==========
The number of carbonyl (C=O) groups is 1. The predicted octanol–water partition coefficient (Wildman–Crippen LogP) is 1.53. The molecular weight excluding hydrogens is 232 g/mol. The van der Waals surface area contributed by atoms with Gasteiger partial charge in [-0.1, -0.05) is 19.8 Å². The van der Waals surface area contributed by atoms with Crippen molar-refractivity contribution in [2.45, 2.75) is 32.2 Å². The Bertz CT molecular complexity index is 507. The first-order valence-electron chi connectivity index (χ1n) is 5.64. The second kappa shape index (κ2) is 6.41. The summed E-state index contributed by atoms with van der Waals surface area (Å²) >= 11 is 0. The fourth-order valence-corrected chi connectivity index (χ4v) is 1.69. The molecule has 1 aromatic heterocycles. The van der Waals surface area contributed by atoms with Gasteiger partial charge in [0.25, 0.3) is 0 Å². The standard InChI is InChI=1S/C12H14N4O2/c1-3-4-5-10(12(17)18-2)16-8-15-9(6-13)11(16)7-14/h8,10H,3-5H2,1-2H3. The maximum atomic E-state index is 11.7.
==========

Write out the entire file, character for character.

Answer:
The number of carbonyl (C=O) groups is 1. The predicted octanol–water partition coefficient (Wildman–Crippen LogP) is 1.53. The molecular weight excluding hydrogens is 232 g/mol. The van der Waals surface area contributed by atoms with Gasteiger partial charge in [-0.1, -0.05) is 19.8 Å². The van der Waals surface area contributed by atoms with Crippen molar-refractivity contribution in [2.45, 2.75) is 32.2 Å². The Bertz CT molecular complexity index is 507. The first-order valence-electron chi connectivity index (χ1n) is 5.64. The second kappa shape index (κ2) is 6.41. The summed E-state index contributed by atoms with van der Waals surface area (Å²) >= 11 is 0. The fourth-order valence-corrected chi connectivity index (χ4v) is 1.69. The molecule has 1 aromatic heterocycles. The van der Waals surface area contributed by atoms with Gasteiger partial charge in [0.25, 0.3) is 0 Å². The standard InChI is InChI=1S/C12H14N4O2/c1-3-4-5-10(12(17)18-2)16-8-15-9(6-13)11(16)7-14/h8,10H,3-5H2,1-2H3. The maximum atomic E-state index is 11.7.